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Agent’s tricks, traps, and tactics…

By Thomas Russell

Agent’s tricks, traps, and tactics used to increase vendor motivation

If a vendor has excessive price expectations, agents have several tricks to bring the vendor’s hopes back into line with market reality. The fact the hopeful owner’s inflated price expectations were borne from the agent’s original appraisal is a mute point at this stage of the selling process. Some of these tactics are subtle, others are more transparent. Either way, when you know what they are, you stand some chance of protecting yourself from being played.

Lowball pre-auction offer
If you are expecting a huge price on auction day, an offer well below the expected reserve price often arises the week before before the auction. The agent does not expect the offer to be accepted, it’s more a case of softening the owner up. The agent wants the vendor to second, guess their price expectations and be grateful when the auction day bid exceeds the bargain hunters pre-auction offer.

Move the tenants out
The more financially committed the vendor is during the campaign, the more likely they will accept the highest bid on the day. Encouraging the tenants out in the name of an ‘improved presentation’ increasing the vendors financial exposure to the campaign. Deadline Sellers are often encouraged to auction as the deadline apparently pressures buyers to act. As the deadline
(auction) draws closer, the pressure of the situation subtly shifts from the buyers towards the seller. The buyer can wait for the next property whilst the owner is publicly on the chopping block on auction day. Don’t let a reported clearance rate of 80% fool you into a false sense of security. Many properties are withdrawn and/or fail to sell at auction, so the ‘result’ conveniently goes unreported. Furthermore, the agent clearing a property and the Vendors achieving the best possible price are at separate outcomes.

Hire furniture in
When the owner hires designer furniture for 6 weeks, it creates both an expense and a deadline for the vendor.

Upselling advertising
Agents are addicted to VPA – which stands for Vendor Paid Advertising. Agents often encourage each other in training courses that upfront VPA ensures they get a committed vendor from the start. VPA comes in many forms. In the past it was full-page newspaper ads, then it was real estate magazines & flyers and now the latest craze is ‘premium package’ internet campaigns. If an agent believes in these advertising methods, ask the agent to carry the cost and risk of the strategy. You may find the agent can quickly deliver a buyer without either of you having to commit to a massive upfront expenditure.

The greatest losses often occur at the time of greatest gains. It’s a reality that vendors are resilient and careful when the market is flat yet more relaxed and amenable to expenditure in booming markets. If you stay resilient and careful in a booming market, you are assured of the best possible net result. sets in. By this time of year, the market has usually found its level and can be a high transaction period as there is a fairly good understanding for buyers and sellers as to where the market price is.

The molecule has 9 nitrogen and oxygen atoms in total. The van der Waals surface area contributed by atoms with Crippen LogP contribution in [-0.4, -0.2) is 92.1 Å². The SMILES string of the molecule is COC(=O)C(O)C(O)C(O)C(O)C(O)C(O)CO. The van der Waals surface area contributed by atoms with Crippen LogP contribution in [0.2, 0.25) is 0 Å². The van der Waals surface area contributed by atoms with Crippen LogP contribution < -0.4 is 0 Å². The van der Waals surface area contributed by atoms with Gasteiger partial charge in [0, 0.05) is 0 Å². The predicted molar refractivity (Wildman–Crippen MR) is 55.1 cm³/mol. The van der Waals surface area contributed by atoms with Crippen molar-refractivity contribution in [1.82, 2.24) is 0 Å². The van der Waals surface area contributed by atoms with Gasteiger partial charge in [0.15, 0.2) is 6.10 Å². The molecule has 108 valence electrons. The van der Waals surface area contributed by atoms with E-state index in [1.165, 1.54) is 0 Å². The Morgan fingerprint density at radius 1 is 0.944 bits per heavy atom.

Winter Market
Stock levels are low during winter. Admittedly many properties don’t present their best in winter. However, winter should not be instantly dismissed as a poor season to sell. Stock levels tend to reduce significantly more than demand does during winter, creating clear advantages to winter property sellers.

Spring Market
Spring is by far the most overrated time of year to sell. Even during boom years, there are clear examples where the clearance rates softened as excess stock on the market clashes with diluted buyer demand. A great strategy can be to sell in winter with a long settlement and buy in spring when listing numbers are at their highest.

Pre – Christmas Market
Each year the excess stock levels from the spring begins to subside by early to mid-November. This creates a savvy selling opportunity for the unsold stock from earlier in the year, and/or those who suddenly decide to sell pre- Christmas. The unexpected interest rate increase in November 2023 created a last-minute surge of pre-Christmas listings and was likely a contributing factor to the abnormally high listing numbers in January 2024. It surprises most people how many transactions are completed in late November and December, many ‘off-market’.

“Economics trump seasons when it comes to
deciding upon the best time of year to sell.”

If the market is rising, you can afford to be patient and relaxed about the timing of the sale. When the market is falling, waiting for a better season may not be your best option. It’s the classic ‘market conditions’ vs ‘selling season’ conundrum?

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